Manchester City Council
    Manchester M2 5RT

    City of Rotterdam
    Coolsingel 40, 3011 AD Rotterdam

    City Council Bielefeld
    Bürger Service Center
    Phone +49 521 510

    CONTACT US

    City of Eindhoven
    Stadhuisplein 1, 5611 EM Eindhoven

    In times when personal sacrifices are much needed to tackle burning societal issues, fostering and enabling collaboration at local level of public administration is of the utmost importance. The partners of this Action Planning network had the opportunity to reflect upon social design, a process to think over alongside local stakeholders how to co-design their social public services towards a more collaborative service. This means to create an urban strategy that somehow engages volunteers to improve communities and public services, reducing costs at the same time.

    People powered public services
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  • Civic eState

    Timeline

    Kick-off meeting, Naples (IT)
    Mid-term meeting, Iași (RO)
    26-28 May 2021, Final Network Event (online)
    Transnational meeting, Prešov (SK) / Transnational meeting, Amsterdam (NL)

    Municipality of Athienou
    2, Archbishop Makarios III Ave.
    7600 Athienou Cyprus

    CONTACT US

    Municipality of Santiago de Compostela

    CONTACT US

    Municipality of Udine (Italy)

    CONTACT US

    For any enquires into Tech Revolution, email: DMC@Barnsley.gov.uk

    Keep following our social media channels as we develop Tech Revolution 2.0 as part of the second wave of URBACT ||| Programme. 

    Follow our Twitter: @Tech_RevEu
    Follow our Linkedin: https://www.linkedin.com/company/urbact-techrevolution/

    CONTACT US

    Coordinator

    ADDRESS

    Av. Movimento das Forças Armadas

    2700-595 Amadora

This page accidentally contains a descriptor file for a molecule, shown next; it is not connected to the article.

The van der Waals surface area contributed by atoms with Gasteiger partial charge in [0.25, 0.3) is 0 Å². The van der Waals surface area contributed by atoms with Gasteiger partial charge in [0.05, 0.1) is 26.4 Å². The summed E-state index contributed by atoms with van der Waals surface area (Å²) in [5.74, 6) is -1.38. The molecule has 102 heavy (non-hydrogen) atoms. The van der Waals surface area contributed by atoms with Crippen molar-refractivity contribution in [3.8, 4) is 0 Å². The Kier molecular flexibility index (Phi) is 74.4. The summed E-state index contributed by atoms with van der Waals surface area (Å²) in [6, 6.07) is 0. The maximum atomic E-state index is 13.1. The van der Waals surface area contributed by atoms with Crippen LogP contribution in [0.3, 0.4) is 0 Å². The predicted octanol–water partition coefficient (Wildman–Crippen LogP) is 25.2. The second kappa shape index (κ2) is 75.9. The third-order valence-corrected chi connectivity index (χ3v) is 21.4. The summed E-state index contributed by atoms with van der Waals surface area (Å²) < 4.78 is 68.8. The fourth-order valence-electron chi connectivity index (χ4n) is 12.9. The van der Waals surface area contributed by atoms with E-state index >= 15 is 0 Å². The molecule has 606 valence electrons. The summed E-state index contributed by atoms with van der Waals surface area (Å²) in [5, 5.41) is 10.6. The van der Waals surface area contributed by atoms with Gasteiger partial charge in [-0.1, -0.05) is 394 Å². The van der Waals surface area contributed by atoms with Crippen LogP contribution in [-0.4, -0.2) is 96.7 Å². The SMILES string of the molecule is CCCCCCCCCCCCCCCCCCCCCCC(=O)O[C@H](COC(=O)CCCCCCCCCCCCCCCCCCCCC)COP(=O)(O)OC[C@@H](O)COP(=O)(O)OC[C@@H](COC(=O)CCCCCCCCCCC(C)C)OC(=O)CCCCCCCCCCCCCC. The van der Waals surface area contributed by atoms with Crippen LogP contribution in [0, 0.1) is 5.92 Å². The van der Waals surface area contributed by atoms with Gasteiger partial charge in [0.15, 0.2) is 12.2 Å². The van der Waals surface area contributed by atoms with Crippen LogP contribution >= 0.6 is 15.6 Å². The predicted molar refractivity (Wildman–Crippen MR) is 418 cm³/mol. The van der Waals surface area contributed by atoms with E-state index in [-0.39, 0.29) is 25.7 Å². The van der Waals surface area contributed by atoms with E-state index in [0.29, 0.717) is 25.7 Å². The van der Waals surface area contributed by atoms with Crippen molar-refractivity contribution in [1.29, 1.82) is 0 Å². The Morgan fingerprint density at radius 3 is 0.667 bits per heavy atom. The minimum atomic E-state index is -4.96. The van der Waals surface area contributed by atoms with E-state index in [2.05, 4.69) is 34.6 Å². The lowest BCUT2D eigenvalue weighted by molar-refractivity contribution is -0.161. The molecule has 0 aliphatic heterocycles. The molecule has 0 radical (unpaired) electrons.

Portugal 

    TELEPHONE

    +351 21 436 9000

    Ext. 1801

    CONTACT US

    City of Rome

    tamara.lucarelli@comune.roma.it

    Department of European Funds and Innovation

    Via Palazzo di Città, 1 - 10121 Turin (Italy)

     

    CONTACT US

    Câmara Municipal de Lisboa

    Departamento de Desenvolvimento Local

    Edifício Municipal, Campo Grande nº25, 6ºE | 1749 -099 Lisboa

    CONTACT US

    urbact.civicestate@gmail.com

    CONTACT US

    The Civic eState network worked on new models of urban co-governance based on the commons. Two years of EU cooperation for promoting urban co-governance and experimenting public-community partnerships to enable inhabitants and local communities constitutional rights to self-organize and collectively act for the urban commons.

    The network outputs aim at guaranteeing the collective enjoyment as well as collective management of urban essential facilities, to secure fair and open access, participatory decision-making, sustainability and preservation for the benefit of future generations.

    Pooling Urban Commons
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  • Governing commons, is it even possible?

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    15/11/2022